On June 21, 2018, the U.S. Supreme Court issued its decision in South Dakota v. Wayfair, Inc., the most recent and direct challenge by a state to the physical presence nexus standard, adopted/continued in Quill v. North Dakota over 25 years ago.

Their decision eliminated the physical presence requirement for sales tax nexus purposes.  Specifically, the South Dakota law states that remote sellers (those without any physical presence in the state) who have either more than $100,000 of in-state taxable sales of products/services annually or have consummated 200 or more separate transactions annually are required to register with the state and collect and remit sales taxes to South Dakota on those transactions.

It is important to note that the Court did not formally hold that the thresholds in South Dakota’s law are the new standard, or even that there is any standard. The ruling, simply, was that physical presence in a given state is no longer required for a state to require sellers of property and services within that state to collect and remit sales taxes.

Several states, in anticipation of the Wayfair case, had previously adopted economic nexus provisions for sales and use taxes and there are others whose laws are contingent on the decision in the Wayfair case. Some states also had cases pending in their respective courts waiting for the Supreme Court’s ruling to come down.

It is important to remember that the Supreme Court remanded the case back to the lower court for a decision as to the impact of the Commerce Clause (for “undue burden”, etc.) of the Constitution. It is therefore possible that the S.D. law will be modified pending the outcome of that case. If the lower Court finds in favor of S.D., then its statute will likely become the standard for other states to follow. A similar result will occur (although without the protection of a court decision ratifying the Commerce Clause provisions thereby subjecting them to future litigation if another taxpayer decides to challenge them) if the parties settle prior to litigation.

So, what’s next? Good question. It appears that states with laws requiring some threshold level of economic (but not physical) contact before they assert sales tax nexus for a remote seller would not be in violation of the Wayfair decision. That said, there were other provisions in the South Dakota law, namely no retroactive liability and compliance with the Streamlined Sales and Use Tax Agreement which will need to be evaluated on a state-by-state basis.

Accordingly, each state (and locality for that matter) MAY decide to come up with their own economic nexus thresholds, which may or may not comport with the S.D. law. If different, this would potentially open the state to future challenges on the Commerce Clause issue.

As a result of the Wayfair decision, many states are re-evaluating their nexus statutes and Congress has been discussing responses as well.

For businesses no longer protected from sales tax nexus due to this decision, the following are some questions that will need to ultimately be addressed in all the states they sell into, according to the statutes passed (or to be passed) in those states:

Do we meet any of the threshold tests?

Are our services or products taxable?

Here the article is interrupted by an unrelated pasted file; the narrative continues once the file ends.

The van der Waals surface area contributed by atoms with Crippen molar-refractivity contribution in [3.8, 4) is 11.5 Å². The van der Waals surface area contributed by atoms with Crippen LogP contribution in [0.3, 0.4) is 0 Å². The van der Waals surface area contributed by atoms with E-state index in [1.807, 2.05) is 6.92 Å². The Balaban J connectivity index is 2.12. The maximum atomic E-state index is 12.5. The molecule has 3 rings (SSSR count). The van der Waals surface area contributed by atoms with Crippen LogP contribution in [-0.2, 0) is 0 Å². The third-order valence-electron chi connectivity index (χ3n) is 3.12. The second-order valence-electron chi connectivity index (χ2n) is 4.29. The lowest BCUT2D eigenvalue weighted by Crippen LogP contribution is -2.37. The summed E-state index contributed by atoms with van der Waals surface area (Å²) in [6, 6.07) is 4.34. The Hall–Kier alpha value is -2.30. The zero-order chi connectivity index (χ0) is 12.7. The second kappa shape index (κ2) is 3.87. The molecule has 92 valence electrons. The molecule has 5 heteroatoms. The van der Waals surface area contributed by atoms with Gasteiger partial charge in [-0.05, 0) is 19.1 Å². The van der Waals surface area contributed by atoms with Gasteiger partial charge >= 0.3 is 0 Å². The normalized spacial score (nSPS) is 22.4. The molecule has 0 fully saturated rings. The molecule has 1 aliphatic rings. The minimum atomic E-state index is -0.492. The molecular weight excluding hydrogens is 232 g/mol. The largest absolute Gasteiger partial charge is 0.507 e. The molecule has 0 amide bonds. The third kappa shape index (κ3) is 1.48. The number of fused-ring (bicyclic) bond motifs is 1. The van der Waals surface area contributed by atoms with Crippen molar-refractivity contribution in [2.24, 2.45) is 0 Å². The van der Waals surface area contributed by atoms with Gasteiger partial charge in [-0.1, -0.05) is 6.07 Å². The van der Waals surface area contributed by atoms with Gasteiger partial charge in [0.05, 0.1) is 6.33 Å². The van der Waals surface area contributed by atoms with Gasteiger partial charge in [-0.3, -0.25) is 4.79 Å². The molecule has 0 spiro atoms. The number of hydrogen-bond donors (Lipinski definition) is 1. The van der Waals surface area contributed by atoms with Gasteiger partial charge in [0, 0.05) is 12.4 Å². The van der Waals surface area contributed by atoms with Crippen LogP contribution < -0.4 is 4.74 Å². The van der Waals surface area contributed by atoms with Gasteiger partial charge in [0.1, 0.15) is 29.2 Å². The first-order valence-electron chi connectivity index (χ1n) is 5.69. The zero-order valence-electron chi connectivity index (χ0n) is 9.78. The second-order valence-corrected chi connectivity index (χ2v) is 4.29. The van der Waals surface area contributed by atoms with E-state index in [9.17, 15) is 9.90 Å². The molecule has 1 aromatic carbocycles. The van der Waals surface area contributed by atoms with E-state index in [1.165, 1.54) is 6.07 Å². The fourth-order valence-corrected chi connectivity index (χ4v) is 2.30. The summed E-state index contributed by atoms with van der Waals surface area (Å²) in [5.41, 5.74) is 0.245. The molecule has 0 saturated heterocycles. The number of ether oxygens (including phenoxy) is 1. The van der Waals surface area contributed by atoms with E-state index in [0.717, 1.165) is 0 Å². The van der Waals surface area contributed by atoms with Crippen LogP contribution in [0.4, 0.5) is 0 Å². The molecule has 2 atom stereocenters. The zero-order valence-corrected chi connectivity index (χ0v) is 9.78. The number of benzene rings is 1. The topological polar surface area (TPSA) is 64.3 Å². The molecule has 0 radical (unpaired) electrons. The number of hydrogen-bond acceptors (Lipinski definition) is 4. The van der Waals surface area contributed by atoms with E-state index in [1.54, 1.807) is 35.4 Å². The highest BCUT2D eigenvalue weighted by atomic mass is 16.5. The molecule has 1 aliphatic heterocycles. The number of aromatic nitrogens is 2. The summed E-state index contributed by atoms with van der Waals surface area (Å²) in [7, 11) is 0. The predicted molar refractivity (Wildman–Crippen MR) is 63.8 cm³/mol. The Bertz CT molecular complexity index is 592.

Are we required to register in each state we sell into?

What are the correct tax rates?

Are there local taxes in addition to state level taxes?

How often must a return be filed and what are the available methods for filing?

When will the first sales taxes be due?

How complete is our system for tracking exemption certificates?

Do we need to purchase a software solution to handle this and, if so, how much will that cost?

Do we need to hire more staff to accommodate this increase in our compliance obligation?

Might we have to collect and remit sales taxes in a state that does not have economic nexus standards currently in place?

Can states make sales tax collection retroactive? Likely not, but one never knows.

As you can see, this issue is very much unsettled at the moment. Following are some actions that businesses should take sooner rather than later:

  • Understand the states and localities that you currently sell into. Make sure that you have some reliable method of capturing the amount of sales and the number of transactions into each state and locality. Shortly, ignorance will not be an excuse for non-compliance in states where you may not have previously been required to file.
  • If your products are for re-sale, be sure that you have updated your Resale Certificates, and that you have a process for doing so periodically.
  • If you have physical nexus in a state and have not been filing there, immediately evaluate the costs of compliance versus continued no compliance. Voluntary Disclosure Agreements may prevent penalties in some cases, and prevent unlimited look back, but you have to go to the state. Once they find you, it’s too late. And states are all on high alert for non-compliance.
  • Monitor the states into which you sell for changes to their nexus legislation.
  • For states where you are currently filing, be sure you actually ARE collecting the correct amount of tax when and where you should, and remitting it on a timely basis.

As always, if you would like to discuss this further, please contact us.


Supreme Court of the United States building in Washington, DC, SCOTUS has issued decision in South Dakota v. Wayfair